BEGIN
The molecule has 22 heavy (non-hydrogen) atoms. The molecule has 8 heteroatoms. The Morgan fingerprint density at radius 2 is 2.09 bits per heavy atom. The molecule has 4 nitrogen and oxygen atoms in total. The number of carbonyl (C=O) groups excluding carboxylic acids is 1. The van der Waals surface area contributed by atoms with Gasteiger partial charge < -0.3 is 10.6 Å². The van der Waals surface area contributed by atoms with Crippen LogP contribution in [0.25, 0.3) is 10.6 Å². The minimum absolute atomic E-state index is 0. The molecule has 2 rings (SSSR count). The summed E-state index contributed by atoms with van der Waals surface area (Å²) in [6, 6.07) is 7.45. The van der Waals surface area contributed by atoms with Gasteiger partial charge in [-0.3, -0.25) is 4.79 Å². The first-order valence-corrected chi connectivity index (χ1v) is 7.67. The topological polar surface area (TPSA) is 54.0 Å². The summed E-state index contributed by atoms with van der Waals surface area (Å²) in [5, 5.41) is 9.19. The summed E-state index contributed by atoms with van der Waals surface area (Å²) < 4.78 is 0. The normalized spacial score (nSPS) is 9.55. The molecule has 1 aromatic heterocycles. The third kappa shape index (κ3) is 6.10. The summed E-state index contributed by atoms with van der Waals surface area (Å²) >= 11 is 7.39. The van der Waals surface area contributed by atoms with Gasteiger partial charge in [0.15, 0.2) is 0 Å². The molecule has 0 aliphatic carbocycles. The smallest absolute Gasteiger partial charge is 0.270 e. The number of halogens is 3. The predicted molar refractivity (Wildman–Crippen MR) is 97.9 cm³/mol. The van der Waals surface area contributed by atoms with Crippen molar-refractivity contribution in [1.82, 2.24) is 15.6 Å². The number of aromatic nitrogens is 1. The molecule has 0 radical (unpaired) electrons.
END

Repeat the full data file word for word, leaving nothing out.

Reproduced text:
The molecule has 22 heavy (non-hydrogen) atoms. The molecule has 8 heteroatoms. The Morgan fingerprint density at radius 2 is 2.09 bits per heavy atom. The molecule has 4 nitrogen and oxygen atoms in total. The number of carbonyl (C=O) groups excluding carboxylic acids is 1. The van der Waals surface area contributed by atoms with Gasteiger partial charge < -0.3 is 10.6 Å². The van der Waals surface area contributed by atoms with Crippen LogP contribution in [0.25, 0.3) is 10.6 Å². The minimum absolute atomic E-state index is 0. The molecule has 2 rings (SSSR count). The summed E-state index contributed by atoms with van der Waals surface area (Å²) in [6, 6.07) is 7.45. The van der Waals surface area contributed by atoms with Gasteiger partial charge in [-0.3, -0.25) is 4.79 Å². The first-order valence-corrected chi connectivity index (χ1v) is 7.67. The topological polar surface area (TPSA) is 54.0 Å². The summed E-state index contributed by atoms with van der Waals surface area (Å²) in [5, 5.41) is 9.19. The summed E-state index contributed by atoms with van der Waals surface area (Å²) < 4.78 is 0. The normalized spacial score (nSPS) is 9.55. The molecule has 1 aromatic heterocycles. The third kappa shape index (κ3) is 6.10. The summed E-state index contributed by atoms with van der Waals surface area (Å²) >= 11 is 7.39. The van der Waals surface area contributed by atoms with Gasteiger partial charge in [0.15, 0.2) is 0 Å². The molecule has 0 aliphatic carbocycles. The smallest absolute Gasteiger partial charge is 0.270 e. The number of halogens is 3. The predicted molar refractivity (Wildman–Crippen MR) is 97.9 cm³/mol. The van der Waals surface area contributed by atoms with Crippen molar-refractivity contribution in [1.82, 2.24) is 15.6 Å². The number of aromatic nitrogens is 1. The molecule has 0 radical (unpaired) electrons.